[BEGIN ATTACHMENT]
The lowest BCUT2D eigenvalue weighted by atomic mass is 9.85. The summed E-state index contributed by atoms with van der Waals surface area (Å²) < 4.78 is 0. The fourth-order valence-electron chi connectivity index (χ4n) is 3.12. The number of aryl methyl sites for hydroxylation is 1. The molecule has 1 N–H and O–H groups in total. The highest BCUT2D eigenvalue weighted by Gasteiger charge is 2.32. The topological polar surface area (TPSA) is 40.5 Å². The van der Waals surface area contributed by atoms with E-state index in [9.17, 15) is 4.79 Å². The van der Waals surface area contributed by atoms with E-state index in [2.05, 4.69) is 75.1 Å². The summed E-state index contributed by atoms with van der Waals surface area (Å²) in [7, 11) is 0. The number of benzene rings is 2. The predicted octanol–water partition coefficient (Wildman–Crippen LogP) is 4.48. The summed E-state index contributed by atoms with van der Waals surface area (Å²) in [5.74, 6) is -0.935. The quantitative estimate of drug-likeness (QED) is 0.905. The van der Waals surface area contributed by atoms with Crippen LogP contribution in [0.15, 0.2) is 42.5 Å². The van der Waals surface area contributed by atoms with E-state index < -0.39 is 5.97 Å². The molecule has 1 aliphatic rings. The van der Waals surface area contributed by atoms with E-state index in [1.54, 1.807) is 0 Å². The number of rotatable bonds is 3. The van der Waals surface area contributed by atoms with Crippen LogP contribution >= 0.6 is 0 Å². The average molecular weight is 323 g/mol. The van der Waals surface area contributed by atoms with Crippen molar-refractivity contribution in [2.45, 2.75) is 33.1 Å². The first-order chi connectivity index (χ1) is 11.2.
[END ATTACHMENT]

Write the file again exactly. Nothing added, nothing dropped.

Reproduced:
The lowest BCUT2D eigenvalue weighted by atomic mass is 9.85. The summed E-state index contributed by atoms with van der Waals surface area (Å²) < 4.78 is 0. The fourth-order valence-electron chi connectivity index (χ4n) is 3.12. The number of aryl methyl sites for hydroxylation is 1. The molecule has 1 N–H and O–H groups in total. The highest BCUT2D eigenvalue weighted by Gasteiger charge is 2.32. The topological polar surface area (TPSA) is 40.5 Å². The van der Waals surface area contributed by atoms with E-state index in [9.17, 15) is 4.79 Å². The van der Waals surface area contributed by atoms with E-state index in [2.05, 4.69) is 75.1 Å². The summed E-state index contributed by atoms with van der Waals surface area (Å²) in [7, 11) is 0. The number of benzene rings is 2. The predicted octanol–water partition coefficient (Wildman–Crippen LogP) is 4.48. The summed E-state index contributed by atoms with van der Waals surface area (Å²) in [5.74, 6) is -0.935. The quantitative estimate of drug-likeness (QED) is 0.905. The van der Waals surface area contributed by atoms with Crippen LogP contribution in [0.15, 0.2) is 42.5 Å². The van der Waals surface area contributed by atoms with E-state index < -0.39 is 5.97 Å². The molecule has 1 aliphatic rings. The van der Waals surface area contributed by atoms with E-state index in [1.54, 1.807) is 0 Å². The number of rotatable bonds is 3. The van der Waals surface area contributed by atoms with Crippen LogP contribution >= 0.6 is 0 Å². The average molecular weight is 323 g/mol. The van der Waals surface area contributed by atoms with Crippen molar-refractivity contribution in [2.45, 2.75) is 33.1 Å². The first-order chi connectivity index (χ1) is 11.2.